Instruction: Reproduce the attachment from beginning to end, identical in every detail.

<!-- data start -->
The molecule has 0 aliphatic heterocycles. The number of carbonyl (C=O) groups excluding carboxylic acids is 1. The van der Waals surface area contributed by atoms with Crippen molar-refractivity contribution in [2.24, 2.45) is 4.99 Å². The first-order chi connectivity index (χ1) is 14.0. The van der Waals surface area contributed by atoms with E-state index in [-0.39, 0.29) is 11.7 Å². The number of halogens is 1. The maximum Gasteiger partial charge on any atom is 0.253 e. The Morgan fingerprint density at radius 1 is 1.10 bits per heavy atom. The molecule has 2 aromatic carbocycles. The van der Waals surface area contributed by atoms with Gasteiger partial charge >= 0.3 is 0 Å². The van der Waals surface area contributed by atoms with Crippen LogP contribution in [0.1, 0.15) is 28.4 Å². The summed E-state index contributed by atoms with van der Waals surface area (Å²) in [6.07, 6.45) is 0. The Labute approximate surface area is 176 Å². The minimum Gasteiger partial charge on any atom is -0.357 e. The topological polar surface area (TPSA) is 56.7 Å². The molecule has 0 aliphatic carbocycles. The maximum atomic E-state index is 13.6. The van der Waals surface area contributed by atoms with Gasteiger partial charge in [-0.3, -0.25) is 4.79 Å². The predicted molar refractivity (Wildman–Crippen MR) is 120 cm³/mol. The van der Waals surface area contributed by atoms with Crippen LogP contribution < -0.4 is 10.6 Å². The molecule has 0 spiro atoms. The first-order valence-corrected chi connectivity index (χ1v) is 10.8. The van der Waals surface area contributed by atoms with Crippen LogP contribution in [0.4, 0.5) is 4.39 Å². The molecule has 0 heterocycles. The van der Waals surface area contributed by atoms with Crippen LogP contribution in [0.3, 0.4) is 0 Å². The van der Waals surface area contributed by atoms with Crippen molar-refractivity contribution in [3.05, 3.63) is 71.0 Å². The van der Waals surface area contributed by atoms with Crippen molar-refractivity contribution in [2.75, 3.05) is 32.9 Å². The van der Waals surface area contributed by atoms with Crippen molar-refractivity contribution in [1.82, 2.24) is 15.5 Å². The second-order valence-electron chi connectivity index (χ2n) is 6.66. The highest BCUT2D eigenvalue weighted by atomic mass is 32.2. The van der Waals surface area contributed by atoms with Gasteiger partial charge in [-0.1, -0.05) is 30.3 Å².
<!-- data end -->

The molecule has 0 aliphatic heterocycles. The number of carbonyl (C=O) groups excluding carboxylic acids is 1. The van der Waals surface area contributed by atoms with Crippen molar-refractivity contribution in [2.24, 2.45) is 4.99 Å². The first-order chi connectivity index (χ1) is 14.0. The van der Waals surface area contributed by atoms with E-state index in [-0.39, 0.29) is 11.7 Å². The number of halogens is 1. The maximum Gasteiger partial charge on any atom is 0.253 e. The Morgan fingerprint density at radius 1 is 1.10 bits per heavy atom. The molecule has 2 aromatic carbocycles. The van der Waals surface area contributed by atoms with Gasteiger partial charge >= 0.3 is 0 Å². The van der Waals surface area contributed by atoms with Crippen LogP contribution in [0.1, 0.15) is 28.4 Å². The summed E-state index contributed by atoms with van der Waals surface area (Å²) in [6.07, 6.45) is 0. The Labute approximate surface area is 176 Å². The minimum Gasteiger partial charge on any atom is -0.357 e. The topological polar surface area (TPSA) is 56.7 Å². The molecule has 0 aliphatic carbocycles. The maximum atomic E-state index is 13.6. The van der Waals surface area contributed by atoms with Gasteiger partial charge in [-0.3, -0.25) is 4.79 Å². The predicted molar refractivity (Wildman–Crippen MR) is 120 cm³/mol. The van der Waals surface area contributed by atoms with Crippen LogP contribution < -0.4 is 10.6 Å². The molecule has 0 spiro atoms. The first-order valence-corrected chi connectivity index (χ1v) is 10.8. The van der Waals surface area contributed by atoms with Crippen LogP contribution in [0.4, 0.5) is 4.39 Å². The molecule has 0 heterocycles. The van der Waals surface area contributed by atoms with Crippen LogP contribution in [0.3, 0.4) is 0 Å². The van der Waals surface area contributed by atoms with Crippen molar-refractivity contribution in [3.05, 3.63) is 71.0 Å². The van der Waals surface area contributed by atoms with Crippen molar-refractivity contribution in [2.75, 3.05) is 32.9 Å². The van der Waals surface area contributed by atoms with Crippen molar-refractivity contribution in [1.82, 2.24) is 15.5 Å². The second-order valence-electron chi connectivity index (χ2n) is 6.66. The highest BCUT2D eigenvalue weighted by atomic mass is 32.2. The van der Waals surface area contributed by atoms with Gasteiger partial charge in [-0.1, -0.05) is 30.3 Å².